In this interview, Jadesola Sodipo answers some questions about what made her become a CPS legal trainee. She also shares some information about the process of applying, her motivations for wanting to join the service, as well as tips that we hope will make this application round a successful one for you.
Area: London South
Why did you choose to apply to the Legal Trainee Scheme (LTS)?
I chose to apply to the LTS as I was working as a paralegal for a month before I applied and liked the CPS atmosphere. I liked the way we dealt with victims and witnesses, and how our advocates, both internal and external, fought for justice for their cases. I also liked the diversity within the CPS instead of the self-employed bar and felt I could be more comfortable.
What was the application process like?
The application process for me applying in 2019 was a four-stage process:
- Civil service situational judgement test (testing your judgement in workplace scenarios and rating the outcomes best/worst).
- Verbal reasoning test (reading non-law related texts and answering the question with the only answers being ‘true’, ‘false’, ‘cannot answer’).
- A video interview (answering three questions one by one that pops up on the screen; you get five minutes thinking time and two minutes speaking time, and you cannot re-record your answers).
- Final interview with a 30-minute written assessment, five-minute oral presentation, and a 30-minute panel interview (your written/oral assessment will be based on a legal topic you are asked to research about a week beforehand).
How did you prepare for each element of the application cycle?
I prepared for each element of the cycle by taking practice verbal reasoning / situational judgement tests beforehand. I also researched the CPS and what sort of values they were after, what sort of experiences some of their employees had and understanding why I wanted to be a Crown Prosecutor. I researched and studied the civil service behaviours they included in the advert and ensured I had relevant working examples and could demonstrate key skills. I then researched the research topic for the final assessment thoroughly and researched the CPS Full Code principles.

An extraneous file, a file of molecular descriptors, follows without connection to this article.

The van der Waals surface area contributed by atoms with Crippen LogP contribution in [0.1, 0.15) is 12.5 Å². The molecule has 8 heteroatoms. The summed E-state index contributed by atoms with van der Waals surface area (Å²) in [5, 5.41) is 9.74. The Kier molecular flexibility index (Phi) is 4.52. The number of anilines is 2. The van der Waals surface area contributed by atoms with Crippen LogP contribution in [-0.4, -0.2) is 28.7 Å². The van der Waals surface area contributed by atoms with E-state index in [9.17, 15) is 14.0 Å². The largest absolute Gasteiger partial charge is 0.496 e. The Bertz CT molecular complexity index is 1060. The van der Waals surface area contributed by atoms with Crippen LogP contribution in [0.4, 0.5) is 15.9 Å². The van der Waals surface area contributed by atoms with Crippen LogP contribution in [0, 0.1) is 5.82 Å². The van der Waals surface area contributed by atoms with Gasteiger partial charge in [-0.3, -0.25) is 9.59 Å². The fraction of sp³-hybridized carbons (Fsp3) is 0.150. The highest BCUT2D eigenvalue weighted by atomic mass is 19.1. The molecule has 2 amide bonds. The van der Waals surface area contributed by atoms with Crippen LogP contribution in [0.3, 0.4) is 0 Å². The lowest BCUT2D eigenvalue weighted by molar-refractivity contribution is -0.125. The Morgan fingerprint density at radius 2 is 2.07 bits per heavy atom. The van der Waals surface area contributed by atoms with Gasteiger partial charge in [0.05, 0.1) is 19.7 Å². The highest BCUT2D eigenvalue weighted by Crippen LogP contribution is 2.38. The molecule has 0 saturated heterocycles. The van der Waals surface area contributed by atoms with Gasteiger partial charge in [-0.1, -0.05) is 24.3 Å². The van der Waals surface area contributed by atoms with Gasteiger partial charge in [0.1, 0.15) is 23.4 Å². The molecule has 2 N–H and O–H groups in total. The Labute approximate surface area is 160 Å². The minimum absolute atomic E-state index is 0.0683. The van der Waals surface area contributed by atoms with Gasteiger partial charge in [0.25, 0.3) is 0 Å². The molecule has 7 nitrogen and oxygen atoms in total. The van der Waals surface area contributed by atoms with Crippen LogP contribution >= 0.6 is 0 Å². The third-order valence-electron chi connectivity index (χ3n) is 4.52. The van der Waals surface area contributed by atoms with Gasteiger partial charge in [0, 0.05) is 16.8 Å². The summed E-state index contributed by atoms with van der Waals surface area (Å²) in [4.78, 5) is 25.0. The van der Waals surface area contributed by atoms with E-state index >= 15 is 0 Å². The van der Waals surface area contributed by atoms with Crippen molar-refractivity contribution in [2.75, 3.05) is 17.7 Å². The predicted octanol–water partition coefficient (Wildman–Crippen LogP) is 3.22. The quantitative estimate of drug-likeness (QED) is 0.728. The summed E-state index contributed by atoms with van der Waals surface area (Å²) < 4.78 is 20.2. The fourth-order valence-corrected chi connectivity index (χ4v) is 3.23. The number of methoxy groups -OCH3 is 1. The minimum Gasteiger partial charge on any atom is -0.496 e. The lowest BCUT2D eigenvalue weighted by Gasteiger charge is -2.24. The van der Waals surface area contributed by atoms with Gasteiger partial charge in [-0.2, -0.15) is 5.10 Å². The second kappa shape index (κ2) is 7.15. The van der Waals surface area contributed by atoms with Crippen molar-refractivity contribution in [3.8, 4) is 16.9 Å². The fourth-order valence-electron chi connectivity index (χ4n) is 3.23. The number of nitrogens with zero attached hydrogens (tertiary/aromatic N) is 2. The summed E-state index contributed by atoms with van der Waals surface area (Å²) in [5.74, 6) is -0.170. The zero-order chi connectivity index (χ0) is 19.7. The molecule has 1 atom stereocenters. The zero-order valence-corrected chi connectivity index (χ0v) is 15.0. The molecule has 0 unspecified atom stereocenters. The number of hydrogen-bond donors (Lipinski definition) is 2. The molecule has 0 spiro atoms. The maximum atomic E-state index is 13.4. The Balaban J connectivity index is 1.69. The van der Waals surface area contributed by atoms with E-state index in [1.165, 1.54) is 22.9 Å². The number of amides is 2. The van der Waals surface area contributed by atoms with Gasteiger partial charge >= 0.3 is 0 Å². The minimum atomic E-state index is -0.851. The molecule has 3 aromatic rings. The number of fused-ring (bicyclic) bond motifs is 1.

What are your favourite aspects thus far? Would you recommend LTS, and if so, why?
No two days are the same. Some days, I could be dealing with serious violent offences, sexual offences, offences against children. The next day I could be dealing with simple low-level offences such as drink/drug driving, shop thefts and public order offences. I like the people I work with; they make the job easier!
I would recommend the job because if you like criminal law and advocacy, then this is the best place to learn and develop whilst on your feet. You are in court three to five days a week from 10am to 4pm or later and are dealing with cases with different facts, different outcomes ranging from very serious to minor offences. You learn a lot about yourself and every day you succeed in a difficult court makes you a better advocate and better person, and you learn a lot from the people you work with.
What myth about prosecuting as an employee of the Crown Prosecution Service would you like to dispel?
The myth I would like to dispel as an employee of the CPS – just because we are prosecutors doesn’t mean we want to put people into jail! We present cases in a fair, honest, and unbiased way regardless of the offender or offence. If there isn’t enough evidence, then we will not continue with a case; if an offence is in the lowest category of the sentencing guidelines, then we won’t find something to make it sound more severe or place it in a higher category.
What tips would you give to future trainees?
My tips for future trainees are to make sure you know why you’re applying with the CPS and do your research about what we are about and what our aims and ethos are. Be prepared for how intense being in court can sometimes be, but do not be afraid to ask questions along the way as your training period is vital.